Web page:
A release from the House Science and Technology Committee highlighted several provisions of the bill that originated from that Committee including advancing the development of solar power, geothermal power, carbon capture and sequestration, alternative fuels, and other energy technologies. Chairman Bart Gordon (D-TN) said, “With concerns about global climate change, high gas and electricity prices, and our growing reliance on unstable energy-supplying nations, energy has been placed at the top of the congressional to-do list. Our future lies in our ability to develop a wide-range of energy technologies, make the use of coal -- which is our country's most affordable and abundant domestic energy resource -- cleaner through carbon capture and sequestration, and improve energy efficiency.”

In a separate, but closely related action, the House also passed a package of tax incentives to encourage the use and production of renewable energy and energy conservation and repeal, what Democrats called "excessive tax breaks for oil and gas companies." H.R. 2776, the Renewable Energy and Energy Conservation Tax Act of 2007 includes an estimated $16 billion in tax credits and bonds to promote investment in renewable energy production from wind, solar, geothermal, cellulosic ethanol and biofuels and other critical energy conservation initiatives. The measure would be financed by eliminating some $16 billion in oil and gas subsidies. The measure passed by a vote of 221-189.

Ways and Means Committee Chairman Charles Rangel (D-NY) said, “This bill makes an investment in America’s energy independence through long-term incentives for the production and use of renewable energy and energy conservation. This bill sets an example by closing loopholes and repealing generous tax breaks to oil and gas companies enjoying record profits, to help American companies and communities lead the way in developing technologies to reduce greenhouse gas emissions and combat the harmful effects of global warming. H.R. 2776 will also help cities and states provide bonds and grants to make sure that working families and businesses can do their share to purchase energy efficient heat pumps, appliances and make home improvements to conserve energy.” According to Speaker Pelosi, H.R. 2776 will be "combined with the larger package through the rule."

The U.S. Department of Energy (DOE) Secretary Samuel Bodman issued a statement on the passage of H.R. 2776 and H.R. 3221 saying, "Today the House passed legislation that does little to increase our nation's energy security or reduce greenhouse gas emissions. In fact, the bills will actually lead to less domestic oil and gas production and increased dependence on imported oil. Because H.R. 2776 and H.R. 3221 fail to deliver American consumers or businesses more energy security, but rather would lead to higher energy costs and higher taxes, the President’s senior advisors would recommend that he veto these bills. As the full Congress considers this legislation, I urge them to implement President Bush's Twenty in Ten Initiative that will reduce gasoline usage 20 percent in ten years and put America on a path towards a stronger, cleaner energy future." DOE also released a 2-page "Statement of Administration Policy" further detailing its objections to the bills.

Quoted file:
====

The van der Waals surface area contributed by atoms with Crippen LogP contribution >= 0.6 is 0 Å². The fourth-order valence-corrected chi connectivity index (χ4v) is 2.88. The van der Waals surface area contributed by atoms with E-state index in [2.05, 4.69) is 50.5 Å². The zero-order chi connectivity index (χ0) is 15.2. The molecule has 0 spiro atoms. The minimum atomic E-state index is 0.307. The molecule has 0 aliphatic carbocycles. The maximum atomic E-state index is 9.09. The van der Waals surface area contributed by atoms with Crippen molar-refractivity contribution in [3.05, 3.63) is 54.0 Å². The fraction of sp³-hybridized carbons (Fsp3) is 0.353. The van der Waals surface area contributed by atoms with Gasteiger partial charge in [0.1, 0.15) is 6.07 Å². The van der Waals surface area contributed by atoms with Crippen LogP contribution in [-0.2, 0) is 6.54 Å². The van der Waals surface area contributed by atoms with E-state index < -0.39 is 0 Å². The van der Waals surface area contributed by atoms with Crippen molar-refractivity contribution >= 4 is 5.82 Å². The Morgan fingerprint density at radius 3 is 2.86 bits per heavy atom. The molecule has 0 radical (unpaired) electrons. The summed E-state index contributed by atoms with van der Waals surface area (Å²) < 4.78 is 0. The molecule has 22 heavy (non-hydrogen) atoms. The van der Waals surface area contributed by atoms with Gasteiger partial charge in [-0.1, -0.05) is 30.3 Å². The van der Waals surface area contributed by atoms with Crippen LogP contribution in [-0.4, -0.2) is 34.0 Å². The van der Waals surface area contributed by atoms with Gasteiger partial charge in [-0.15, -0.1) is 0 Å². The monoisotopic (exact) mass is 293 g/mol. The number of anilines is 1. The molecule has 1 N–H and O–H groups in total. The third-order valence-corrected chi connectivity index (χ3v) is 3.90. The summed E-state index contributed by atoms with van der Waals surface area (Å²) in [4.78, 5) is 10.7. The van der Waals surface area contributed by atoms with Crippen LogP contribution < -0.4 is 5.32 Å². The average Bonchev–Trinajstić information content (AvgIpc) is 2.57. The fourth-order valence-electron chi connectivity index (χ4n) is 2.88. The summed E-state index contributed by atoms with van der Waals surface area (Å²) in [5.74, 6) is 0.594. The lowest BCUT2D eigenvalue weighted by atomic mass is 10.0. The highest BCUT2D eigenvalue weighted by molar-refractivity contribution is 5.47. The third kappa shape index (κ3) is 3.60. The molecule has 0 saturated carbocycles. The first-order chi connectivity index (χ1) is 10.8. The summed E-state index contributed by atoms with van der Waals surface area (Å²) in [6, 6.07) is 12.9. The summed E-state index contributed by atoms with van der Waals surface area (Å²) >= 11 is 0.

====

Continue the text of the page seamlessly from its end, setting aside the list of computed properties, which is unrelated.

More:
[Note: Space limitations prevent a lengthy summary of individual groups' reaction. WIMS has included links to industry and environmental organization statements on H.R. 3221 below.]

Access legislative details for H.R. 3221 (
click here). Access the rollcall vote on final passage of the bill (click here). Access a release from Speaker Pelosi (click here). Access a summary of H.R. 3221 and H.R. 2776 (click here). Access the full text of H.R. 3221 (click here). Access a release from Representative Udall (NM, click here). Access a release from Representative Platts (click here). Access a release from Representative Gordon (click here). Access the briefing overview and link to the audio of the briefing (click here). Access links to various media reports on the bill passage (click here). Access a release from Representative Rangel (click here). Access a summary and additional information on H.R. 2776 (click here). Access legislative details for H.R. 2776 (click here). Access the DOE statement and link to the Administration Policy (click here). Access a release from Sierra Club (click here). Access a release from Natural Resources Defense Council (click here). Access information and link to a statement from the National Environmental Trust (click here). Access a letter from the U.S. Chamber (click here). Access a brief statement from the American Petroleum Institute (click here). Access a release and links to extensive information opposing the RPS from the Edison Electric Institute (click here).[*Energy, *Climate]